Description of 3D Geological Models using INSPIRE and Semantic Web principles

2018-06-27, László Sőrés PhD, MBFSZ

latest update 2018-09-20

In the current state of information technology building 3D geological models has become a key issue in geoscience. It requires the coherent usage of large datasets from different domains and resources, including observation results from in situ and remote sensors, output of modelling and simulation software and human interpretation. As geology is not restricted by national borders creating 3D models is often an international effort. Sharing information in a meaningful way is a big challenge for both geoscientists and IT experts. The existing INSPIRE framework provides large number of conceptual data models to handle a wide range of spatial data types in a regular way and create harmonised information systems. Is it sufficient to support 3D geological models? The Mining and Geological Survey of Hungary (MBFSZ) has set up a test bed application to investigate the potentials of combining INSPIRE data models and linked data technology in order to describe and distribute 3D geologic Models in a more efficient way.

  1. Background
  2. Example Application
  3. Model Creation
  4. Query Example
  5. Conclusions

1. Background

The aim of this application is to demonstrate the use of semantic web and INSPIRE principles in documenting and publishing complex 3D geological models. It is based on three simplified ontologies created from the INSPIRE Geology and GeoSciML 3.2 data models.

Using the above ontologies a test bed RDF triplet store hosted by an Apache Jena Fuseky SPRQL server has been set up. Tables and graphics shown in this material has been generated from SPARQL query responses. The RDF triplets are available in N3 and RDF/XML format.

The example is reduced to one single model component extracted from a real 3D Modelling project. It is a geological contact, a cenizoic mezozoic boundary, corresponding with the top of a karstic aquifer. The model is using the results of a geothermal exploration project carried out in south west Hungary. Results are partially confidental, for this reason exact location and depth is blanked in the examples.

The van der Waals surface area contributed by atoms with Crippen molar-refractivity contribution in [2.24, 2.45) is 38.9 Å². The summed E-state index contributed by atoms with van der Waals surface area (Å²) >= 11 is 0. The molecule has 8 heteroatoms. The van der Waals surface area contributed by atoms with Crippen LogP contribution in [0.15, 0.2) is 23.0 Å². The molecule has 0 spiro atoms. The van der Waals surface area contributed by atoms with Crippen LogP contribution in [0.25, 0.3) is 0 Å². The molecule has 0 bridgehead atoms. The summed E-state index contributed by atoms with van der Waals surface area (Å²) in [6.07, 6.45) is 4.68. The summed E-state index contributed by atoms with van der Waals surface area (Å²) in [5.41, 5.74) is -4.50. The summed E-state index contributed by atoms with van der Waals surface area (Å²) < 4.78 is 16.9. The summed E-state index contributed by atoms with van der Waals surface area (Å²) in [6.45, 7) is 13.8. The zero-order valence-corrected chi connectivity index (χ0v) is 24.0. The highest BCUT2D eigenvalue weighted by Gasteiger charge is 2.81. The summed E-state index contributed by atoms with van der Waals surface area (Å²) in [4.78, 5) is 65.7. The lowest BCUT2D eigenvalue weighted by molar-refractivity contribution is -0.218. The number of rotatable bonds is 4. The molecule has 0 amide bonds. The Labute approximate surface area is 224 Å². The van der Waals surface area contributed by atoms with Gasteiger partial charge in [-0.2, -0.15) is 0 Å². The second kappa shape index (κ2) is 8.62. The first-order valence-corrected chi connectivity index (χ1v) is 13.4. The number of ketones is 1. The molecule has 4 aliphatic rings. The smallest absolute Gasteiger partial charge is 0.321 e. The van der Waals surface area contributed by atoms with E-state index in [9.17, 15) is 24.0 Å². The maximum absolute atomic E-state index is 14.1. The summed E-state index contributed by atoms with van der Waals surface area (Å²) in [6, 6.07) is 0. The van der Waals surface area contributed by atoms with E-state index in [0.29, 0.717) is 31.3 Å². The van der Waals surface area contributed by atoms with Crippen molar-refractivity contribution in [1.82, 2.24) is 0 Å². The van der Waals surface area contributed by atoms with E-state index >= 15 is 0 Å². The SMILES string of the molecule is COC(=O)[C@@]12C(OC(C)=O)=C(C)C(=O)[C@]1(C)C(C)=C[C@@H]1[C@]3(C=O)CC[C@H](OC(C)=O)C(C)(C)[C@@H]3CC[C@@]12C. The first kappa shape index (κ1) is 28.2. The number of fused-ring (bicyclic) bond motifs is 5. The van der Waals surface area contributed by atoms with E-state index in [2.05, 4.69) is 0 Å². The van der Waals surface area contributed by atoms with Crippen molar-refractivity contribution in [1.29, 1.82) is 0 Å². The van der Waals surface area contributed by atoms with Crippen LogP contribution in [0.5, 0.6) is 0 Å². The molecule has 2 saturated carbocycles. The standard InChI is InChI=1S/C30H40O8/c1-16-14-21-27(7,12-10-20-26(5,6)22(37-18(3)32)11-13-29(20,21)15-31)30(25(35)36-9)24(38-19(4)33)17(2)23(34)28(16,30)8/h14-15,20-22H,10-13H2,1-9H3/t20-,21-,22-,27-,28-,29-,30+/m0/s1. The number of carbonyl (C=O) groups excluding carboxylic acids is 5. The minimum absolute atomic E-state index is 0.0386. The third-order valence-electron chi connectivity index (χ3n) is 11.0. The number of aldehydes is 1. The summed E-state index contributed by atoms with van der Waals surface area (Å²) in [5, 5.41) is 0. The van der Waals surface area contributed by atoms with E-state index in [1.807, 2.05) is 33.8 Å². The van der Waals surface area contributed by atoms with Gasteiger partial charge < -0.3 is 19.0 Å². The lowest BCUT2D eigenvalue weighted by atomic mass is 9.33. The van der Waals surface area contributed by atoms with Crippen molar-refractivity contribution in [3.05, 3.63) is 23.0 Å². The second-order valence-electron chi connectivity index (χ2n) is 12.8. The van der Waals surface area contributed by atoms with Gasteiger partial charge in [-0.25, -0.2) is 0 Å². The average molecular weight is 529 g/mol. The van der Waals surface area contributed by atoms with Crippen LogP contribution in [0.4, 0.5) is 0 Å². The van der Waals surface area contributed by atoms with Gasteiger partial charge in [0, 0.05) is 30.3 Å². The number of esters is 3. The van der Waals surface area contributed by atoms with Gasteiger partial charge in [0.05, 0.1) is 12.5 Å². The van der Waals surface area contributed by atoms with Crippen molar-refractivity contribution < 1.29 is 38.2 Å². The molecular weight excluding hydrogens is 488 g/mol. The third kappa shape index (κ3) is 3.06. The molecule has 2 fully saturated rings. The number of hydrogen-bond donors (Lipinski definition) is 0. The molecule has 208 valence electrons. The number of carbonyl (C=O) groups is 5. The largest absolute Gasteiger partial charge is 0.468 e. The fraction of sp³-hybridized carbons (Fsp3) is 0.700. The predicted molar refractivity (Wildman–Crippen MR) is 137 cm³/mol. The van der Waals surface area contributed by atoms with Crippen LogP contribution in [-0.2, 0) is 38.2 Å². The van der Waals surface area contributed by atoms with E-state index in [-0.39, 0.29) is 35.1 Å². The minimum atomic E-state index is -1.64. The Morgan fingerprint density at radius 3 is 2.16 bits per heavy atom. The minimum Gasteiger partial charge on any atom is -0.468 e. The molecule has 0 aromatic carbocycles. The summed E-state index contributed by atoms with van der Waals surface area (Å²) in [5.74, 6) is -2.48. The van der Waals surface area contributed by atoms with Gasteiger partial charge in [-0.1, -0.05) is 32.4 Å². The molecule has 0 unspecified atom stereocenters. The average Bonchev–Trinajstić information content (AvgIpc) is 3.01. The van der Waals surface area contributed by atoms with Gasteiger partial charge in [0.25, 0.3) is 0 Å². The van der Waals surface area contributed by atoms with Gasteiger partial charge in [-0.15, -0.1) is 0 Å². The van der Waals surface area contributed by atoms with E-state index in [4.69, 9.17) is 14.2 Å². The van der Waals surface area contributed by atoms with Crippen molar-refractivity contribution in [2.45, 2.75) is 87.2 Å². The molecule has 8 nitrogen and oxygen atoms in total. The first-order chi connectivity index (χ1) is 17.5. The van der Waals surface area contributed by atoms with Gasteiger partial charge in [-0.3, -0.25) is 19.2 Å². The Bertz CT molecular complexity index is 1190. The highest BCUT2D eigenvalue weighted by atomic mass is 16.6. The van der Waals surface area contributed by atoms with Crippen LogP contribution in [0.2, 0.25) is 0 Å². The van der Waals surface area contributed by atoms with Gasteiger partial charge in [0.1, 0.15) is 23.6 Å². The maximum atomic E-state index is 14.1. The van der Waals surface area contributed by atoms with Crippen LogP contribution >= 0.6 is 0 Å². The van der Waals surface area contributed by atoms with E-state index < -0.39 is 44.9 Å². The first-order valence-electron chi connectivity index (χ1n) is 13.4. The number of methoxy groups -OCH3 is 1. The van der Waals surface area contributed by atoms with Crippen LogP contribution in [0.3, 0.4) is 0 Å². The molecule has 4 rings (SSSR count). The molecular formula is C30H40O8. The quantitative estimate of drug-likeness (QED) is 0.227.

2. Example Application

In this application the 3D Model is a standard GeologicCollection with mapMembers having 3D geometry. The traditional geologic description is available behind the link called "specification" pointing to the Geologic Feature part. 3D results (voxel models, surfaces) and observation details are stored behind "samplingFrame" pointing to specialized SamplingFeatures. (as in GeoSciML 3.2)

object tree
Figure 1. Object tree of the 3D Model

Figure 1 shows the main components and relations of the example model. Ellipses contain class types and names of the modell elements, arrows show relations (object properties) as defined in the above ontologies.

Table 1. 3D Model metadata view

Table 1. contains a summery of the same elements in a metadata table view. Links provide quick access to key resources like images, services, INSPIRE gml dowloads, etc. The complete listing of the model elements generated from the RDF triplets can be found here.